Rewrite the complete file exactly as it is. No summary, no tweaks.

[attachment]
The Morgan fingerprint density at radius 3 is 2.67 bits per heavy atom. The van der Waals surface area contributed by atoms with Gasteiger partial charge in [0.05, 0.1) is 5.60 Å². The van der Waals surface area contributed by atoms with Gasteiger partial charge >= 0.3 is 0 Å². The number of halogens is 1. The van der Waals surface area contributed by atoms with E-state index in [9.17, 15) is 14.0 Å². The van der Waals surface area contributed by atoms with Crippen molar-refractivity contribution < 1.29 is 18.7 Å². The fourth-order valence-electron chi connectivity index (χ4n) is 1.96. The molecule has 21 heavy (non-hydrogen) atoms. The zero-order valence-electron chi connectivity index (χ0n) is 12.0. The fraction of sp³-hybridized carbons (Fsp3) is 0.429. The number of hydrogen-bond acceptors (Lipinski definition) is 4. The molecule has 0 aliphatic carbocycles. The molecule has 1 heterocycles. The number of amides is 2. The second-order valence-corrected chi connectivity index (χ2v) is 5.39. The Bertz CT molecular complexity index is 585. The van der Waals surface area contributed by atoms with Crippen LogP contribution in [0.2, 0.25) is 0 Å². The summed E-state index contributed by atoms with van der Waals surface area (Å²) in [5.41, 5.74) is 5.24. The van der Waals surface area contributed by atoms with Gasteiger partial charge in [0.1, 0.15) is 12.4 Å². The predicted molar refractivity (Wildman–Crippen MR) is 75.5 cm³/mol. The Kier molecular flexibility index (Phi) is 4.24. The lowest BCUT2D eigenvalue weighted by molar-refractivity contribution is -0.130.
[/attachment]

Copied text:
The Morgan fingerprint density at radius 3 is 2.67 bits per heavy atom. The van der Waals surface area contributed by atoms with Gasteiger partial charge in [0.05, 0.1) is 5.60 Å². The van der Waals surface area contributed by atoms with Gasteiger partial charge >= 0.3 is 0 Å². The number of halogens is 1. The van der Waals surface area contributed by atoms with E-state index in [9.17, 15) is 14.0 Å². The van der Waals surface area contributed by atoms with Crippen molar-refractivity contribution < 1.29 is 18.7 Å². The fourth-order valence-electron chi connectivity index (χ4n) is 1.96. The molecule has 21 heavy (non-hydrogen) atoms. The zero-order valence-electron chi connectivity index (χ0n) is 12.0. The fraction of sp³-hybridized carbons (Fsp3) is 0.429. The number of hydrogen-bond acceptors (Lipinski definition) is 4. The molecule has 0 aliphatic carbocycles. The molecule has 1 heterocycles. The number of amides is 2. The second-order valence-corrected chi connectivity index (χ2v) is 5.39. The Bertz CT molecular complexity index is 585. The van der Waals surface area contributed by atoms with Crippen LogP contribution in [0.2, 0.25) is 0 Å². The summed E-state index contributed by atoms with van der Waals surface area (Å²) in [5.41, 5.74) is 5.24. The van der Waals surface area contributed by atoms with Gasteiger partial charge in [0.1, 0.15) is 12.4 Å². The predicted molar refractivity (Wildman–Crippen MR) is 75.5 cm³/mol. The Kier molecular flexibility index (Phi) is 4.24. The lowest BCUT2D eigenvalue weighted by molar-refractivity contribution is -0.130.